Can I get financial assistance through Social Security disability or Supplemental Security Insurance if I am suffering from the effects of vision impairment?
Although technology has improved the lives of blind and visually impaired people, daily tasks can still be difficult and some individuals may be unable to continue working. Due to a loss of income and medical insurance, they may seek assistance from Social Security. Social Security pays benefits to people who are blind under Social Security Disability Insurance and Supplemental Security Income. Though the SSA’s definition of blindness applies for both SSDI and SSI, some rules governing each program are different and there are rules that apply to legally or totally blind applicants that do not apply to nonblind disabled applicants.
Certain impairments, such as blindness, automatically qualify an individual for Social Security benefits.
Social Security defines blindness as a “central visual acuity of 20/200 or less in the better eye with best correction, or a limitation in the field of vision in the better eye so that the widest diameter of the visual field subtends an angle of 20 degrees or less.” To qualify for Social Security benefits vision loss must be significant. If an applicant’s vision in both eyes is 20/200 or worse, they will qualify for disability under listing 2.02; if their vision in only one eye is bad, they will not be approved for benefits. Under SSDI, the condition must have lasted or be expected to last at least 12 months while there is no duration requirement under SSI.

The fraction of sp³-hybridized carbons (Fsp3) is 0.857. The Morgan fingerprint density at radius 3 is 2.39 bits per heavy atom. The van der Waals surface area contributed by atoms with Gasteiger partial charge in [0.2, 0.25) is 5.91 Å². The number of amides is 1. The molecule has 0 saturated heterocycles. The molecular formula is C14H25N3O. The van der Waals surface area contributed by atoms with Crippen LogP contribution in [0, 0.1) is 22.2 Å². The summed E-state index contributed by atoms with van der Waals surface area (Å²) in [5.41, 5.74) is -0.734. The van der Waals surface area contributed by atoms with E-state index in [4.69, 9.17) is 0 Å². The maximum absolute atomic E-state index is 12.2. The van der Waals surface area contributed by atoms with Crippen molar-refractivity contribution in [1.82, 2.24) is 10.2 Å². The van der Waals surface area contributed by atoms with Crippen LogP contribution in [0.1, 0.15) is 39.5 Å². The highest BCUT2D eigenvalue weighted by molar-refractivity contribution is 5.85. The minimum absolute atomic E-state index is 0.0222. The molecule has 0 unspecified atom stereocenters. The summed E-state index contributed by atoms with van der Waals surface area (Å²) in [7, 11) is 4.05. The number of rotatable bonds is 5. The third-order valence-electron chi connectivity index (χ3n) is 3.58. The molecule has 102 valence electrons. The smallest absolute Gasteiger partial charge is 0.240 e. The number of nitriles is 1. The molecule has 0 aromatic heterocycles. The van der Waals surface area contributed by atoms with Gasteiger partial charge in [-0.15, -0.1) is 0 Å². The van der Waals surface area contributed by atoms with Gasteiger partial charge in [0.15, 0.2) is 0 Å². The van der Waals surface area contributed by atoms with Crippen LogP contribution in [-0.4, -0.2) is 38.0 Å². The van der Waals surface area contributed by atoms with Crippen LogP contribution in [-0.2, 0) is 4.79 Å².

Contact a Social Security disability attorney at 512-454-4000 for a free consultation and see if you can get disability benefits while suffering from vision impairment. If you have been denied disability don’t give up!
Social Security describes how it evaluates visual impairment very specifically under Section 2.00 of its Blue Book
A. How do we evaluate visual disorders?
1. What are visual disorders?
Visual disorders are abnormalities of the eye, the optic nerve, the optic tracts, or the brain that may cause a loss of visual acuity or visual fields. A loss of visual acuity limits your ability to distinguish detail, read, or do fine work. A loss of visual fields limits your ability to perceive visual stimuli in the peripheral extent of vision.
4. What evidence do we need to evaluate visual disorders, including those that result in statutory blindness under title II?
To evaluate your visual disorder, we usually need a report of an eye examination that includes measurements of your best-corrected central visual acuity (see 2.00A5) or the extent of your visual fields (see 2.00A6), as appropriate. If you have visual acuity or visual field loss, we need documentation of the cause of the loss. A standard eye examination will usually indicate the cause of any visual acuity loss. A standard eye examination can also indicate the cause of some types of visual field deficits. Some disorders, such as cortical visual disorders, may result in abnormalities that do not appear on a standard eye examination. If the standard eye examination does not indicate the cause of your vision loss, we will request the information used to establish the presence of your visual disorder. If your visual disorder does not satisfy the criteria in 2.02, 2.03, or 2.04, we will request a description of how your visual disorder affects your ability to function.
A claimant will be required to undergo an examination by an ophthalmologist or optometrist to measure their central visual acuity, i.e. how clearly they can see straight ahead.
They may also have their visual field efficiency or peripheral vision tested. The applicant will be required to read letters from a chart at a certain distance away. If an individual’s vision is suspected to be better than stated, they may be required to undergo testing which measures brainwave responses to visual stimuli.